Professor Chris Elliott said the UK has high standards of food safety but the scandal "clearly showed criminal activity in the global food chain".
In the first part of his independent review into how the safety and authenticity of food in the UK can be protected, Professor Elliott said a new unit should be set up as a non-Home Office police force able to deal with "complex food crime perpetrated by highly organised and dangerous, potentially violent organised crime groups".
He said he believed criminal networks saw the potential for "huge profits and low risks" and his report had found "a worrying lack of knowledge" regarding the extent of their operations.
The report, commissioned by the Department for Environment, Food and Rural Affairs (Defra) and the Department of Health (DH), says Government and industry should make urgent efforts to "fill the knowledge gap" of the extent of any criminal activity within the UK food supply network.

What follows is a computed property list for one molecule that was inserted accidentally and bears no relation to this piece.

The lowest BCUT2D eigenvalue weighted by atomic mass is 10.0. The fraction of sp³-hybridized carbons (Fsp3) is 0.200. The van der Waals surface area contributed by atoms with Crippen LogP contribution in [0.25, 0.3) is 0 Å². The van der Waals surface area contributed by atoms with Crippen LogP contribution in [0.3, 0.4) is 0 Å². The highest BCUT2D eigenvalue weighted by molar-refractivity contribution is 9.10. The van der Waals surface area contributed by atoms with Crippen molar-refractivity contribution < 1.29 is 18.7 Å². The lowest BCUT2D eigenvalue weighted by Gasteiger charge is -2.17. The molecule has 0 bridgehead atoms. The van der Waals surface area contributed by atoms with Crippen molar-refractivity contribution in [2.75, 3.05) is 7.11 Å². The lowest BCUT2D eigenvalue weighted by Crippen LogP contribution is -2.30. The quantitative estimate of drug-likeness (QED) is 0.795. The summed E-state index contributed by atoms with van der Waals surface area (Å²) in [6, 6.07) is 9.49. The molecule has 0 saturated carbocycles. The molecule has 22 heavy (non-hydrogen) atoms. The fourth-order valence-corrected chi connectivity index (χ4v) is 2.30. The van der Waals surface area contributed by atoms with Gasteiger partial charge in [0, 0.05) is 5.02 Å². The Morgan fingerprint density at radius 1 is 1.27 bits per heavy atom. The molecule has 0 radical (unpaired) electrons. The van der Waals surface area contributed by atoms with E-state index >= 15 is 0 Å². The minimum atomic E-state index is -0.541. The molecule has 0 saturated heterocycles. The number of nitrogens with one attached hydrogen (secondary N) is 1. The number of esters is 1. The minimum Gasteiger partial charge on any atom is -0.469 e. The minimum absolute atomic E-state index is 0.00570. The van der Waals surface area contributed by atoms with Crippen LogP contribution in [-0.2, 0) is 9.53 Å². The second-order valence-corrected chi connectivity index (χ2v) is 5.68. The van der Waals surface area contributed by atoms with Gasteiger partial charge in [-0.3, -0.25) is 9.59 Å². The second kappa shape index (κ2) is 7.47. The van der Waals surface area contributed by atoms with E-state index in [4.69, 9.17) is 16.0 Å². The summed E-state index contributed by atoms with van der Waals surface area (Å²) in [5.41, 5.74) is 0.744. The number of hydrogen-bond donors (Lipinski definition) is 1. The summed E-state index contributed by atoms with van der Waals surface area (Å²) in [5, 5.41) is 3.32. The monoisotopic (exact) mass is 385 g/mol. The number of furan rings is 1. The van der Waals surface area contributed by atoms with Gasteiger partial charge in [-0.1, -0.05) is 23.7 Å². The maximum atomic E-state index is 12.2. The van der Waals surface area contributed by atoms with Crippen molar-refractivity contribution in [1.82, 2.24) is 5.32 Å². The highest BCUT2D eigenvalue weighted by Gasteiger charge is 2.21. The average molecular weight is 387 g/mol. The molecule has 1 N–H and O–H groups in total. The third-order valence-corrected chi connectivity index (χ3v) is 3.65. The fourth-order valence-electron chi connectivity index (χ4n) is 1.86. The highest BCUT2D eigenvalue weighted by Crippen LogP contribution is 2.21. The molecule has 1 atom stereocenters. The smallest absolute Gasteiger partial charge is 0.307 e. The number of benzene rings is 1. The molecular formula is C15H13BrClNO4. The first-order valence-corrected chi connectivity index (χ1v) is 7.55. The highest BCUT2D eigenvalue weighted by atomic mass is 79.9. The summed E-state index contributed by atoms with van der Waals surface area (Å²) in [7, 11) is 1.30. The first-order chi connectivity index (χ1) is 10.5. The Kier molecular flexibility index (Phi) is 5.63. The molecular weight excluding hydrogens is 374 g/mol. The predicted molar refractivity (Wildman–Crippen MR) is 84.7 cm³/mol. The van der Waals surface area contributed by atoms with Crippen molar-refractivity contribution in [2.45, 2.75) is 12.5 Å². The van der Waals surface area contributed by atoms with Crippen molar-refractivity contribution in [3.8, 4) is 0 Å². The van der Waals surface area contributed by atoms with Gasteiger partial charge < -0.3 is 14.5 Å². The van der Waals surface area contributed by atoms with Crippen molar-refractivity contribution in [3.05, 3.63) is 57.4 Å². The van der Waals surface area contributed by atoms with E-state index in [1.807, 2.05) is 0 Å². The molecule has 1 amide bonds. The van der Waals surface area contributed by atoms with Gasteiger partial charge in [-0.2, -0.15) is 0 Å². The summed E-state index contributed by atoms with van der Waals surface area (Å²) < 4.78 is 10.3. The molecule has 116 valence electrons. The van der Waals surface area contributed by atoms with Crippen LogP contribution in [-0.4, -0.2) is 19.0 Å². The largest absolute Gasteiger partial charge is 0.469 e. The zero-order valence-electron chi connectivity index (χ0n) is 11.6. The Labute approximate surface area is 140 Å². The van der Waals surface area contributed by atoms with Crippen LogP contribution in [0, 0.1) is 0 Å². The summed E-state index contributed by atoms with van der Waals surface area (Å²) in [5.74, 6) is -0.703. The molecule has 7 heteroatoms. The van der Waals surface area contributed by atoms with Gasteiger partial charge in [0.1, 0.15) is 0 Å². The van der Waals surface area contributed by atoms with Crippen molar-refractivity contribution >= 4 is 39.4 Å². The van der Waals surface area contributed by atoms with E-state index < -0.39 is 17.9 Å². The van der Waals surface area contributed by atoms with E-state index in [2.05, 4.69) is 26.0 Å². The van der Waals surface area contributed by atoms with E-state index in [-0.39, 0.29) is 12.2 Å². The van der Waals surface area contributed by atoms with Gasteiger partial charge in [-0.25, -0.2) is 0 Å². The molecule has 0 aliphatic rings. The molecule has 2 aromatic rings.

It called on both industry and Government to create "intelligence hubs" to gather and analyse information about food crime.
There have been no successful prosecutions in the UK or Ireland to date in relation to the scandal.
Professor Elliott's report calls for the Food Authenticity Programme, which takes the lead in supporting research into food authenticity testing, and policy over compositional labelling, to return from Defra to the Food Standards Agency (FSA).
But he said the FSA should work more closely with Defra and the DH on an up-to-date crisis management plan to make sure their respective roles are clear in the event of a major incident.
He said the FSA should remain a non-ministerial department, but changes to its governance arrangements were necessary "to make it a more robust organisation."